Explore the atmospheric Churchyard of St Kentigern, famous for its 8th and 9th century sculptures and connections with St Mungo, founder of Glasgow.
The Old Churchyard of St Kentigern is said to be the site of an 11th century graveyard and a medieval church, and in 1991 the remains of a large 8th century monastery were discovered on the high ground behind the churchyard.
This fascinating cemetery is named after St. Kentigern, also known as St. Mungo who set up a cathedral on the present site of Glasgow, but 10 years later fled the pagan Britons. He returned to Scotland when Rhydderech ap Tudwell became King of Strathclyde and settled at Hoddom. There he remained until it was safe to return to what would become Glasgow.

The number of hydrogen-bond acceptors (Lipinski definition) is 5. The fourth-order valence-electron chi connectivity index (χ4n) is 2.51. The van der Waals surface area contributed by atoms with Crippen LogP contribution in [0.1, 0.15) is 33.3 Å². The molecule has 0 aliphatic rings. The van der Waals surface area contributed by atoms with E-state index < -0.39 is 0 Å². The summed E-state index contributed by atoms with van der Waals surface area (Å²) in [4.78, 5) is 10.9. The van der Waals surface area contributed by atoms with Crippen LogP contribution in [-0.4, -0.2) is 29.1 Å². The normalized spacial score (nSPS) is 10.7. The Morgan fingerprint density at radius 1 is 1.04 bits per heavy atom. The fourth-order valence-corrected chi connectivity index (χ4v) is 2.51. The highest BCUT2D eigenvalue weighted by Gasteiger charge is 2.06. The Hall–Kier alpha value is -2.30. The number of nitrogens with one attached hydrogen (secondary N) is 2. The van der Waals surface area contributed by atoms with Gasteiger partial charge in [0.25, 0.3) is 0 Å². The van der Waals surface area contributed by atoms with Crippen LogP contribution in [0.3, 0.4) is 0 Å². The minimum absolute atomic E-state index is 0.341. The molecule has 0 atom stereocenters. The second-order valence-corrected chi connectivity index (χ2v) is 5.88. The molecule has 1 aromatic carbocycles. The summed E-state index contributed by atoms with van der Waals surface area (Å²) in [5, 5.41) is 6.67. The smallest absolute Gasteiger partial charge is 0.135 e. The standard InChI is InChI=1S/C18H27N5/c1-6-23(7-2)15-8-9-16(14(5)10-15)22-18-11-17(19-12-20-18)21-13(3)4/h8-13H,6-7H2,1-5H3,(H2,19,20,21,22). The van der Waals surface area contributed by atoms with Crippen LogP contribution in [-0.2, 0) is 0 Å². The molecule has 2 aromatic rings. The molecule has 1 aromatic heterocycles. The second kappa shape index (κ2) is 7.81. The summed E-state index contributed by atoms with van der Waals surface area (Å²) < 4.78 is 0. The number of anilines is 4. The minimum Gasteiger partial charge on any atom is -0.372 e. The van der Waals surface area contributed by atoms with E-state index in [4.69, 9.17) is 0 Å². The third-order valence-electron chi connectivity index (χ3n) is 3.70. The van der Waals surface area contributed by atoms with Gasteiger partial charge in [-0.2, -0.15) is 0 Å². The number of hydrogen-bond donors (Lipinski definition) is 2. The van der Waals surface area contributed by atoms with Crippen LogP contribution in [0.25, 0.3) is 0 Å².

St Mungo subsequently became the patron saint of Glasgow and in 1993, the St Mungo Museum of Religious Life and Art was opened in Glasgow. Offering a fantastic day of discovery it is the only public museum to examine all the world's major religious faiths, with the aim of promoting understanding and respect between people of different faiths or none.